Story Quilts (Assignments #5-7)


Explore how artists combine and repeat different shapes and colors to create quilts that bring beauty to everyday family life and create a spirit of community in Story Quilts. View this PowerPoint presentation first. You will see a good overview of the great diversity of quilts created in the last 200 years in America.

After your research, you will experiment with color and cut paper designs, then create a quilt square expressing your ideas about our PACE High School community.

Here are other web galleries to inspire your artworks.

  1. Harriet Powers Harriet Powers is known as the "Mother of African American Quilting." She was born a slave in Athens, Georgia. Southern Negro women slaves were often trained as expert seamstresses. Harriet was probably instructed in the craft of appliqe quilt-making by her mother. This web gallery gives you more information, artworks and photos.

  2. Grace And Peace Quilts This group of women has created over 600 quilts for cancer victims, parents whose children have died and for their overseas missions. Learn about their ministry and enjoy samples of their quilt designs.

  3. African American Quilting Traditions This web gallery gives an overview of the general themes and patterns of quilting that have been influenced by African aesthetic, religious and cultural traditions.

  4. Southern Quilting Traditions This is a short but very interesting comparison of African and European quilting traditions.

  5. Faith Ringgold Ms. Ringgold is a painter as well as a quilter. This is her personal web site and you'll enjoy seeing many of her fine artworks created over the last thiry years.

  6. The AIDS Quilt Started in 1987, the goals of the AIDS Quilt it to create a memorial for loved ones who died of AIDS and to help people understand the devastating impact of the disease. With 44,000 hand sewn panels, it has grown to be the world's largest community art project.

  7. Fellowship Quilt In 1996 members young and old of the Auburn Unitarian Universalist Fellowship created their quilt. It contains stories both personal and universal. You can view the whole quilt and individual squares and eachartist explains the story that inspired it.

  8. Woven In Time Inspired by the events of September 11, 2001, the Pentagon quilts came from freedom-loving people in small towns and big cities across the country and around the world. They are and will remain symbols of patriotism, comfort and encouragement to the Pentagon Community forevermore. There are 100 quilts displayed at the Women in Military Service for America Memorial at Arlington National Cemetery in Northern Virginia.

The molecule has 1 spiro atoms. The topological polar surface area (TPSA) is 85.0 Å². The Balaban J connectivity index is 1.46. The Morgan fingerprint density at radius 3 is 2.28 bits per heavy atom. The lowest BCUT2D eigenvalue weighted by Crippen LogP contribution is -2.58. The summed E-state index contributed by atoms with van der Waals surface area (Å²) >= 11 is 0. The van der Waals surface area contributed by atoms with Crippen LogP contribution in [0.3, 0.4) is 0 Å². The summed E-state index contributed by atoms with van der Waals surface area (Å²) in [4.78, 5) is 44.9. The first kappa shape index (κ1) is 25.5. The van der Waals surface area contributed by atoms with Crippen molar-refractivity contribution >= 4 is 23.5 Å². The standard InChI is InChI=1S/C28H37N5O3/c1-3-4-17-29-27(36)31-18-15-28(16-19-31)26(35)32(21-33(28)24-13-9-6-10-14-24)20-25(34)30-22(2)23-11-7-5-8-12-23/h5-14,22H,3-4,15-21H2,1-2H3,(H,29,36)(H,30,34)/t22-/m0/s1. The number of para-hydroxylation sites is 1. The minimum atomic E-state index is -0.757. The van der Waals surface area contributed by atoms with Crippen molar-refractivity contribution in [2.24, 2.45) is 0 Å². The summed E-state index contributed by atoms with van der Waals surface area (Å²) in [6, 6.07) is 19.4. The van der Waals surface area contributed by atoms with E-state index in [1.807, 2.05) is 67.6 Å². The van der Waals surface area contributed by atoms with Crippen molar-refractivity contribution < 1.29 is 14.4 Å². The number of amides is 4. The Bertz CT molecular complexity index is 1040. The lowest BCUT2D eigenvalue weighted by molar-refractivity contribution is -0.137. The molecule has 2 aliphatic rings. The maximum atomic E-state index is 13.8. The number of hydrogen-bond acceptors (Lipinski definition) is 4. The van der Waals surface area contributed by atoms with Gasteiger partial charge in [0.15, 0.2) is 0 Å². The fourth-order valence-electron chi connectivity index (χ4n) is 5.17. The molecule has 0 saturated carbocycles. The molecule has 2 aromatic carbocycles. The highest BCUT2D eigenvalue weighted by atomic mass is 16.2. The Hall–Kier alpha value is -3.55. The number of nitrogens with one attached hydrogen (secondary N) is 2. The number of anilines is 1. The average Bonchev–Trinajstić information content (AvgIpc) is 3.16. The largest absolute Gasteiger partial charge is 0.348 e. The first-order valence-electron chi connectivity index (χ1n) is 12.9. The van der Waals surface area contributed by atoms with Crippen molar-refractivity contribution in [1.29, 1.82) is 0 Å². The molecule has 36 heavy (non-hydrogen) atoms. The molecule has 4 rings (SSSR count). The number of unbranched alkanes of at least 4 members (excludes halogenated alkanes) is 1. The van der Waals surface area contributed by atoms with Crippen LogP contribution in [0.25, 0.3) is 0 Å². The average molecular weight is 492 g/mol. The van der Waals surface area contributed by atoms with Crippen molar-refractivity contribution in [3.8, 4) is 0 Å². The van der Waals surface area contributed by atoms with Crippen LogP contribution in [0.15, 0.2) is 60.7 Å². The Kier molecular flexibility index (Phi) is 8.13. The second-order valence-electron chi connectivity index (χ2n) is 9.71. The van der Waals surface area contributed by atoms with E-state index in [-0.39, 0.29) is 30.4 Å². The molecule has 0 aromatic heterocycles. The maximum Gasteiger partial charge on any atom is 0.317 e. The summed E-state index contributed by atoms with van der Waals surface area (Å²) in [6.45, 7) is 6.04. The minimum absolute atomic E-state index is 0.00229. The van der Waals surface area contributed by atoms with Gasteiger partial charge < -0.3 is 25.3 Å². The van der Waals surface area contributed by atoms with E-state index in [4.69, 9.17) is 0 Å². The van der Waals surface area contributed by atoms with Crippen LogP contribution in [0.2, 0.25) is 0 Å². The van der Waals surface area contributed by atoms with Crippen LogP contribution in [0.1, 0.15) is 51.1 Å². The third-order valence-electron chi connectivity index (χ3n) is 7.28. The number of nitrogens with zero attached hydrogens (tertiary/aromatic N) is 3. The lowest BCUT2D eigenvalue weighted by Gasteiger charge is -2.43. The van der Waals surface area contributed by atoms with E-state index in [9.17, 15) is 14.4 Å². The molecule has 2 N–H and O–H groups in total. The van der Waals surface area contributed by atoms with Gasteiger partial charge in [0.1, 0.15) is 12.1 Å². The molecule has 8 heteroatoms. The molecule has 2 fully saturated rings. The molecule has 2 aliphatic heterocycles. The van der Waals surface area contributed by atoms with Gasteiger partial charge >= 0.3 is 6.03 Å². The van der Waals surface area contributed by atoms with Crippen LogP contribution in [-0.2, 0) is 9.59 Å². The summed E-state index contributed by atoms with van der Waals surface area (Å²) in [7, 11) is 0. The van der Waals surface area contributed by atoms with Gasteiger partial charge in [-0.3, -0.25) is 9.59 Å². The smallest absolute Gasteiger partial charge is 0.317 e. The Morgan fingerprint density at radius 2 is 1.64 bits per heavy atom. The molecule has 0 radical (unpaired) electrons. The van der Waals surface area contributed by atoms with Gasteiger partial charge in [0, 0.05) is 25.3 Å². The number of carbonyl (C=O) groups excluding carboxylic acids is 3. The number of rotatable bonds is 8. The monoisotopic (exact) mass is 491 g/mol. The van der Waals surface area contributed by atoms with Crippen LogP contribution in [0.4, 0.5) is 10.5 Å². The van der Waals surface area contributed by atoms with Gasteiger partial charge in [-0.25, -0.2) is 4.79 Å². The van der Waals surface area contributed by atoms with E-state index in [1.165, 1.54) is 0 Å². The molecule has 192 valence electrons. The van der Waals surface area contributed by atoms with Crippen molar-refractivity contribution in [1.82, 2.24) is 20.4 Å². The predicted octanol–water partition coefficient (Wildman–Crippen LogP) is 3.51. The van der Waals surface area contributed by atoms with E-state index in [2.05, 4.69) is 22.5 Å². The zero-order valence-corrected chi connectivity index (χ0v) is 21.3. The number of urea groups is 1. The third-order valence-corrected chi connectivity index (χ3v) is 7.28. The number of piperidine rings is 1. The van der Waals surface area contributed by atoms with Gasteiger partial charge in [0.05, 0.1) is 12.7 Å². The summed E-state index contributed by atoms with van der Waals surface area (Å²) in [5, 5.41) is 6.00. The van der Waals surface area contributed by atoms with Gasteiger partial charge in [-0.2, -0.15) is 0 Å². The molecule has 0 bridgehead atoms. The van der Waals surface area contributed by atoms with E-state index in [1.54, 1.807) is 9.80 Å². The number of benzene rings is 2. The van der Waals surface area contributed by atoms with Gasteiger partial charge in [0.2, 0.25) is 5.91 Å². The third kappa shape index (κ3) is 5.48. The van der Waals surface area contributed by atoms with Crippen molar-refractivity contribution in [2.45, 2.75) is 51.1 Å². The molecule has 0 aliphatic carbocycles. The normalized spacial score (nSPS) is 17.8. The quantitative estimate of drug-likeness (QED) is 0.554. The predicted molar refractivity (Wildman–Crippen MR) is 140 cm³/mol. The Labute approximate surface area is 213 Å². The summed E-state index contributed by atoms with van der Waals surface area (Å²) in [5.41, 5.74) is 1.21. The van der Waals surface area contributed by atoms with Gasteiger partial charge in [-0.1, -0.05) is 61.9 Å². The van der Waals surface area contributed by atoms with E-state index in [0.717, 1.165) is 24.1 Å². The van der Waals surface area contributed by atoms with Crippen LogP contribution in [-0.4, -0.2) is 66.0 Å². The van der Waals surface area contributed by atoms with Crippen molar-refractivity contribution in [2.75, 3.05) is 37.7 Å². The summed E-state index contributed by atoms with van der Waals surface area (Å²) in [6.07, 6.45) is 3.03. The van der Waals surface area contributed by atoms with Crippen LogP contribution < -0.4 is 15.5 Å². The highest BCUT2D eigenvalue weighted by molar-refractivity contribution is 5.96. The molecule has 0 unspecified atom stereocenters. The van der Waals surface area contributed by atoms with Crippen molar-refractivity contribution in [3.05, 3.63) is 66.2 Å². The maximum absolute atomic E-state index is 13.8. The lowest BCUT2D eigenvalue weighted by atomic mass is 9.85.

9. Granny Irwin's Quilt Read the full story of Granny Irwin's Quilt told by her grandson who is one of the leading writers and researchers on Appalachian history.

  10. Great Lakes Quilt Collection Michigan State University actually has ten collections of quilts, each on this web exhibit. The North American Indian, Silber and Cark Cole collections are good.

  11. The Art of Being Kuna The Kuna are a Native American people who live in Panama. For centuries, their women have sewn molas, a multi-layered decorative artwork for clothes. This web exhibit shows 32 examples of molas collected in the early 1900's with explanations from Kuna women living today. This is a bright, colorful, informative exhibit.

  12. The Quilts of Gee's Bend This National Public Radio web site gives a good overview of the women of an isolated southwestern Alabama community who created great works of art from recylced fabric. There are also four quilts in a gallern.

  13. The Quilts of Gee's Bend Auburn University has an extensive gallery showing the quilts. Some have very interesting comments by the artists. The photos are so clear that you can often see the stitching.

  14. Free Quilt Patterns If you become really interested in quilting, this site links you to over 700 other sites with quilt patterns and sources of fabrics.


Previous Back to Studio Art - Exploring & Experimenting Next